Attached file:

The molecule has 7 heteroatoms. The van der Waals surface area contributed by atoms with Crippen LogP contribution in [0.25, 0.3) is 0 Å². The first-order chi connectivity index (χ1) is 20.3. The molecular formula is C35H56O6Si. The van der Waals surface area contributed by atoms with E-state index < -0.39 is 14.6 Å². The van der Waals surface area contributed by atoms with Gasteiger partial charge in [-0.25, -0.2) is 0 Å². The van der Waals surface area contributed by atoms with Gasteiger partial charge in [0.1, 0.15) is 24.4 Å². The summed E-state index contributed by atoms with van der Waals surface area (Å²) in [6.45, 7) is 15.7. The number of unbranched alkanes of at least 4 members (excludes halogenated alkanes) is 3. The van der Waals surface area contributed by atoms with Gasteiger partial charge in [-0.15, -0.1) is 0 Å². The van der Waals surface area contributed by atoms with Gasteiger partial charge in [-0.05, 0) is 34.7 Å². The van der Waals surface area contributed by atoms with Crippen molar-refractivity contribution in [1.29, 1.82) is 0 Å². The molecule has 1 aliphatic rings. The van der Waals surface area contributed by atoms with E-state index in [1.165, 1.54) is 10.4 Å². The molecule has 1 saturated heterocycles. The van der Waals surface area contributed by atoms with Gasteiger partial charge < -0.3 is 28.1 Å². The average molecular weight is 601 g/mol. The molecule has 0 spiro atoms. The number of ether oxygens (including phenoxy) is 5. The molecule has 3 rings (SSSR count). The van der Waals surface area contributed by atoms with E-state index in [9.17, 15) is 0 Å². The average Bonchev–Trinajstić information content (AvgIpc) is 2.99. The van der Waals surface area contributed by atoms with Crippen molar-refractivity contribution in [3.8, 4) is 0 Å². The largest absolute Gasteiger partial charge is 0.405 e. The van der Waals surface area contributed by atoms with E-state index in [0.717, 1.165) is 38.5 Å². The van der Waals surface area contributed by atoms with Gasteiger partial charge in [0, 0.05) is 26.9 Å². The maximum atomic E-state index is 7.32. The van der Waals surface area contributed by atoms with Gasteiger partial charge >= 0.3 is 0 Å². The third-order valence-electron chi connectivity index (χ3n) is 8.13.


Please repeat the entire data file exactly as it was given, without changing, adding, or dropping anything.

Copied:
The molecule has 7 heteroatoms. The van der Waals surface area contributed by atoms with Crippen LogP contribution in [0.25, 0.3) is 0 Å². The first-order chi connectivity index (χ1) is 20.3. The molecular formula is C35H56O6Si. The van der Waals surface area contributed by atoms with E-state index < -0.39 is 14.6 Å². The van der Waals surface area contributed by atoms with Gasteiger partial charge in [-0.25, -0.2) is 0 Å². The van der Waals surface area contributed by atoms with Gasteiger partial charge in [0.1, 0.15) is 24.4 Å². The summed E-state index contributed by atoms with van der Waals surface area (Å²) in [6.45, 7) is 15.7. The number of unbranched alkanes of at least 4 members (excludes halogenated alkanes) is 3. The van der Waals surface area contributed by atoms with Gasteiger partial charge in [-0.15, -0.1) is 0 Å². The van der Waals surface area contributed by atoms with Gasteiger partial charge in [-0.05, 0) is 34.7 Å². The van der Waals surface area contributed by atoms with Crippen molar-refractivity contribution in [1.29, 1.82) is 0 Å². The molecule has 1 aliphatic rings. The van der Waals surface area contributed by atoms with E-state index in [1.165, 1.54) is 10.4 Å². The molecule has 1 saturated heterocycles. The van der Waals surface area contributed by atoms with Gasteiger partial charge < -0.3 is 28.1 Å². The average molecular weight is 601 g/mol. The molecule has 0 spiro atoms. The number of ether oxygens (including phenoxy) is 5. The molecule has 3 rings (SSSR count). The van der Waals surface area contributed by atoms with E-state index in [9.17, 15) is 0 Å². The average Bonchev–Trinajstić information content (AvgIpc) is 2.99. The van der Waals surface area contributed by atoms with Crippen molar-refractivity contribution in [3.8, 4) is 0 Å². The largest absolute Gasteiger partial charge is 0.405 e. The van der Waals surface area contributed by atoms with E-state index in [0.717, 1.165) is 38.5 Å². The van der Waals surface area contributed by atoms with Gasteiger partial charge in [0, 0.05) is 26.9 Å². The maximum atomic E-state index is 7.32. The van der Waals surface area contributed by atoms with Gasteiger partial charge >= 0.3 is 0 Å². The third-order valence-electron chi connectivity index (χ3n) is 8.13.